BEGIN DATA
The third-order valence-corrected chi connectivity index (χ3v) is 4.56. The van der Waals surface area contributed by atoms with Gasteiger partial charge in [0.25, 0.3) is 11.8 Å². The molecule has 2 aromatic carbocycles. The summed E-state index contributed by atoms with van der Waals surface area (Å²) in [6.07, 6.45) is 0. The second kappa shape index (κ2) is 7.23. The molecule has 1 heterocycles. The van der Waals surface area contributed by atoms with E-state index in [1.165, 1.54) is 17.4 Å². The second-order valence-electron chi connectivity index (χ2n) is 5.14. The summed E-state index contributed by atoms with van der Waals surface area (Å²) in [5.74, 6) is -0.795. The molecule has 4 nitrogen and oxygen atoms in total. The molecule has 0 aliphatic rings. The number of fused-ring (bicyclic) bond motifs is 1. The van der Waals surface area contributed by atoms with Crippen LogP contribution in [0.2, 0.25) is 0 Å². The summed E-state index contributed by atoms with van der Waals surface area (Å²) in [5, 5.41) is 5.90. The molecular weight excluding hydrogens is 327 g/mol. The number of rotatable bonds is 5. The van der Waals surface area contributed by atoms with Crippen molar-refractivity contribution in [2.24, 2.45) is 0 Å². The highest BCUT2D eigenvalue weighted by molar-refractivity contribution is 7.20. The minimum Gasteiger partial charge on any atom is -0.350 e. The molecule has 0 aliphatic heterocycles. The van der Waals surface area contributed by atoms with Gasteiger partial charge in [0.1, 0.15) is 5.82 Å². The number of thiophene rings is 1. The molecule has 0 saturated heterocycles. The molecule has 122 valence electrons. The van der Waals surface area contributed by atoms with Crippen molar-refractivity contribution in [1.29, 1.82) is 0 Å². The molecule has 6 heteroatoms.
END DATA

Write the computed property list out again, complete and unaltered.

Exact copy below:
The third-order valence-corrected chi connectivity index (χ3v) is 4.56. The van der Waals surface area contributed by atoms with Gasteiger partial charge in [0.25, 0.3) is 11.8 Å². The molecule has 2 aromatic carbocycles. The summed E-state index contributed by atoms with van der Waals surface area (Å²) in [6.07, 6.45) is 0. The second kappa shape index (κ2) is 7.23. The molecule has 1 heterocycles. The van der Waals surface area contributed by atoms with E-state index in [1.165, 1.54) is 17.4 Å². The second-order valence-electron chi connectivity index (χ2n) is 5.14. The summed E-state index contributed by atoms with van der Waals surface area (Å²) in [5.74, 6) is -0.795. The molecule has 4 nitrogen and oxygen atoms in total. The molecule has 0 aliphatic rings. The number of fused-ring (bicyclic) bond motifs is 1. The van der Waals surface area contributed by atoms with Crippen LogP contribution in [0.2, 0.25) is 0 Å². The summed E-state index contributed by atoms with van der Waals surface area (Å²) in [5, 5.41) is 5.90. The molecular weight excluding hydrogens is 327 g/mol. The number of rotatable bonds is 5. The van der Waals surface area contributed by atoms with Crippen molar-refractivity contribution in [2.24, 2.45) is 0 Å². The highest BCUT2D eigenvalue weighted by molar-refractivity contribution is 7.20. The minimum Gasteiger partial charge on any atom is -0.350 e. The molecule has 0 aliphatic heterocycles. The van der Waals surface area contributed by atoms with Gasteiger partial charge in [0.1, 0.15) is 5.82 Å². The number of thiophene rings is 1. The molecule has 0 saturated heterocycles. The molecule has 122 valence electrons. The van der Waals surface area contributed by atoms with Crippen molar-refractivity contribution in [1.29, 1.82) is 0 Å². The molecule has 6 heteroatoms.